The practice of female genital mutilation/circumcision has dated back to ancient times. Female circumcision has existed for over 4,000-5,000 years originating in a period predating God’s covenant with Abraham to circumcise his people.
The practice of female genital mutilation/circumcision has dated back to ancient times. Female circumcision has existed for over 4,000-5,000 years originating in a period predating God’s covenant with Abraham to circumcise his people. The practice began in Egypt and was frequently performed by the ancient cultures of the Phoenicians, Hittites, and the ancient Egyptians. The idea was created based on the belief that the foreskin was the feminine part of the male and the clitoris the masculine part of the woman. The removal of extra tissue thereby circumvented sexual ambiguity.
The practice of female circumcision soon migrated to the Red Sea coastal tribes and the Arab traders and then eventually to eastern Sudan. Today the practice has barely waned in some of the modern day Moslem and African civilizations and with the increase of migrants from such areas; the primitive tradition has reached the coasts of America, Europe, Australia and Canada. It is estimated that over 120 million women have undergone the procedure worldwide and that between 4 and 5 million cases of female genital mutilation occur annually in infant girls and women.
Female circumcision has been researched extensively by an array of social sciences including anthropologists, psychologists, psychiatrists and physicians. A multiplicity of explanations have been offered to comprehend the practice including: social prestige, sacrifice to fertility gods, decreased sexual pleasure to prevent moral degeneration, tribal signs, tests for endurance, reincarnation, enhanced sexual performance and hygienic reasons. For many cultures the practice is often a symbol of tradition, distinction, enslavement and suppression.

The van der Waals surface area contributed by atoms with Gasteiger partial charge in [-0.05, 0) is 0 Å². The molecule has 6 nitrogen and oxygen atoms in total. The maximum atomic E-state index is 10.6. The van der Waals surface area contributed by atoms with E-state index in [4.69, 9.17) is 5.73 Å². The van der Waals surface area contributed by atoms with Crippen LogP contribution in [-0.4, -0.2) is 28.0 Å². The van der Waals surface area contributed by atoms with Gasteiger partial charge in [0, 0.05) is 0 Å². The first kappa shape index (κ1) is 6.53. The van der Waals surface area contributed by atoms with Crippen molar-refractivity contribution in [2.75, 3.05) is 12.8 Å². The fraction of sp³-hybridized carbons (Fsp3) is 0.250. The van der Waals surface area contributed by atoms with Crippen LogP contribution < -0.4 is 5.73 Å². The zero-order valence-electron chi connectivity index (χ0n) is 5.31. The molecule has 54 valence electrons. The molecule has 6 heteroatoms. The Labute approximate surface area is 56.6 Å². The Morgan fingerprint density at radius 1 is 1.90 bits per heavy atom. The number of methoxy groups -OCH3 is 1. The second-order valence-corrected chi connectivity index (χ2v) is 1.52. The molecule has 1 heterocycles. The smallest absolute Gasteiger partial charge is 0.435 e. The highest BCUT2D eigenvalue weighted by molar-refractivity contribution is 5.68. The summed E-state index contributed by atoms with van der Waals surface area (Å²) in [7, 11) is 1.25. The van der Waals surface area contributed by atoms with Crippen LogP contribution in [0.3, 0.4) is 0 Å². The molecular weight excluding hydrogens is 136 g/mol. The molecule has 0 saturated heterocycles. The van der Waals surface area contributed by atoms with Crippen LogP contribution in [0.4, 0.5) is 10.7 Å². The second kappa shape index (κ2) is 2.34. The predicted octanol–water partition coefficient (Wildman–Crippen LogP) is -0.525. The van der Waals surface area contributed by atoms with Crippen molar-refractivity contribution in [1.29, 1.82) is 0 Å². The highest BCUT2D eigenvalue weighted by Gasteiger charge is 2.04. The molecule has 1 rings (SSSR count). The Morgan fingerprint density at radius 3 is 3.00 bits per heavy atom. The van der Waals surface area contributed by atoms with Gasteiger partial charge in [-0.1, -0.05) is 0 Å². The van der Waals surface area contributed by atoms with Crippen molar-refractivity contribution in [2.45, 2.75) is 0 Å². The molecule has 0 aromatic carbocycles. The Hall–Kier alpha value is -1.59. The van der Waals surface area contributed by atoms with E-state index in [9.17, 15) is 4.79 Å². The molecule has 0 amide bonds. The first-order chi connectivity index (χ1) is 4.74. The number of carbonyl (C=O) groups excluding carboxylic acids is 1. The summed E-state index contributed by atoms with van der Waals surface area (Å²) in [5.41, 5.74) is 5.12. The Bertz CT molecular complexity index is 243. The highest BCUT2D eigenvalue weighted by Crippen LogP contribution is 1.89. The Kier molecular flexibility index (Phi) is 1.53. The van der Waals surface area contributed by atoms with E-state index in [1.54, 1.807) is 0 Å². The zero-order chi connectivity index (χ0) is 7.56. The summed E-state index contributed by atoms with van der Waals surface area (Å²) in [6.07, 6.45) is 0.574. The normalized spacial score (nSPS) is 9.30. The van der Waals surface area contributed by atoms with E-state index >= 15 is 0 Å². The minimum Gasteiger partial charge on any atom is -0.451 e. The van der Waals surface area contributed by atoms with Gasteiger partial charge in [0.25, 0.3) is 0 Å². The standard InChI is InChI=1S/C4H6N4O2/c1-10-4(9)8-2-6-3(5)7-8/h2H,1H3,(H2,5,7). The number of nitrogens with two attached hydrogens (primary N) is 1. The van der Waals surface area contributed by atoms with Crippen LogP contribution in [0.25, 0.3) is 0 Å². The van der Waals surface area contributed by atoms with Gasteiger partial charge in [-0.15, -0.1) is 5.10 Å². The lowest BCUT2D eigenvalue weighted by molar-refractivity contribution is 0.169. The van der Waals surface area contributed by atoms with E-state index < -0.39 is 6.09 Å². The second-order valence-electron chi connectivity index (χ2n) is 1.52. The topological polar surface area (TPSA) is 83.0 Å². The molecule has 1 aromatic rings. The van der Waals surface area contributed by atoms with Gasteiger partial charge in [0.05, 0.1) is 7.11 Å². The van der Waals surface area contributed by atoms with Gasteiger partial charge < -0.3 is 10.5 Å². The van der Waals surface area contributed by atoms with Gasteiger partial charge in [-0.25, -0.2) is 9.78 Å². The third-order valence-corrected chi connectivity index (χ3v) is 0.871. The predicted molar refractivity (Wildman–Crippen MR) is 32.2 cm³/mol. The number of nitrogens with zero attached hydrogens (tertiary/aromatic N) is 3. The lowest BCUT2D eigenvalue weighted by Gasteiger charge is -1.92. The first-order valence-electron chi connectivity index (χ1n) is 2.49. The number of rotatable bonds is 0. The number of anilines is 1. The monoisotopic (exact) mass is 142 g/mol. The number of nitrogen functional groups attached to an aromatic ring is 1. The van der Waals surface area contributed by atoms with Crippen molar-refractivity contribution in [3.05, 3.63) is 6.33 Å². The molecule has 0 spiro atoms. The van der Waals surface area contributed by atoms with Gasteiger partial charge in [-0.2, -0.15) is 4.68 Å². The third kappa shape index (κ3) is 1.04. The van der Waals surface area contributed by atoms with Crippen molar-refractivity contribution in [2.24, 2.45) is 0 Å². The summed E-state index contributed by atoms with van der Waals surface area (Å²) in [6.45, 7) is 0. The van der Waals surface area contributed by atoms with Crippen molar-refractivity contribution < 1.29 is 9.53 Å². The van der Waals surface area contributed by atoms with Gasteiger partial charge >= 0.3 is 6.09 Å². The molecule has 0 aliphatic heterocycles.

Several justifications have been extended by cultures for which the practice is prevalent including the custom of preserving their cultural identity by continuing the practice; controlling women’s sexuality by reducing their sexual fulfillment; religious duty and doctrine; and social pressure in which the community creates an environment in which the practice becomes a requirement for social acceptance. In a news report “Egyptian Court allows Female Circumcision” Egyptian Sheik Yusef Badry stated to the Toronto Globe in 1997, “It’s our religion. We pray, we do fasting, we do circumcision. For 14 centuries of Islam, our mothers and grandmothers have performed this operation. Those who are not circumcised get AIDS easily.”
Although female genital mutilations have been documented in a variety of faiths, including Christians, Muslims and Jews, some supporters of the Islamic faith claim that FGM is required practice. Yet scholars and theologians of Islam assert that female circumcision is not approved by their religious doctrines or any other religion. Theologians furthermore emphasize that in many major Muslim countries such as Saudi Arabia, Iran and Pakistan, the procedure is almost never performed. Most of the African tribes that do perform this “operation,” believe that the excision is a custom decreed by their ancestors and must be upheld under all circumstances and as such represents a peace of mind. Sadly, FGM is a barbaric act yet is still viewed as the core prerequisite to matrimony, status and acceptance.